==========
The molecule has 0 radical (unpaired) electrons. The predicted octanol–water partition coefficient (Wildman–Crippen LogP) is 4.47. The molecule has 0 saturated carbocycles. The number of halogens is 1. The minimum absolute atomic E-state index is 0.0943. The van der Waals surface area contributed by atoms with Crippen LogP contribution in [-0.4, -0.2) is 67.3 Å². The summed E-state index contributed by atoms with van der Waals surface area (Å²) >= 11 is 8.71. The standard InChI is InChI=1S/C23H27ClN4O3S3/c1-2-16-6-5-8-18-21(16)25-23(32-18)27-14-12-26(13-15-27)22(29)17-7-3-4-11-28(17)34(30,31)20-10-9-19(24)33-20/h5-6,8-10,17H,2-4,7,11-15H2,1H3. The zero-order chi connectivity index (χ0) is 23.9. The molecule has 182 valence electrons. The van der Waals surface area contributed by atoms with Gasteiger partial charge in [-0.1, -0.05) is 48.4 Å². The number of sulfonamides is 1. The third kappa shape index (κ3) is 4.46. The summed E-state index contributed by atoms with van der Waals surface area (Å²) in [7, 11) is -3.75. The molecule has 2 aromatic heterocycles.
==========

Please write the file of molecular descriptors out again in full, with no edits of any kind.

The molecule has 0 radical (unpaired) electrons. The predicted octanol–water partition coefficient (Wildman–Crippen LogP) is 4.47. The molecule has 0 saturated carbocycles. The number of halogens is 1. The minimum absolute atomic E-state index is 0.0943. The van der Waals surface area contributed by atoms with Crippen LogP contribution in [-0.4, -0.2) is 67.3 Å². The summed E-state index contributed by atoms with van der Waals surface area (Å²) >= 11 is 8.71. The standard InChI is InChI=1S/C23H27ClN4O3S3/c1-2-16-6-5-8-18-21(16)25-23(32-18)27-14-12-26(13-15-27)22(29)17-7-3-4-11-28(17)34(30,31)20-10-9-19(24)33-20/h5-6,8-10,17H,2-4,7,11-15H2,1H3. The zero-order chi connectivity index (χ0) is 23.9. The molecule has 182 valence electrons. The van der Waals surface area contributed by atoms with Gasteiger partial charge in [-0.1, -0.05) is 48.4 Å². The number of sulfonamides is 1. The third kappa shape index (κ3) is 4.46. The summed E-state index contributed by atoms with van der Waals surface area (Å²) in [7, 11) is -3.75. The molecule has 2 aromatic heterocycles.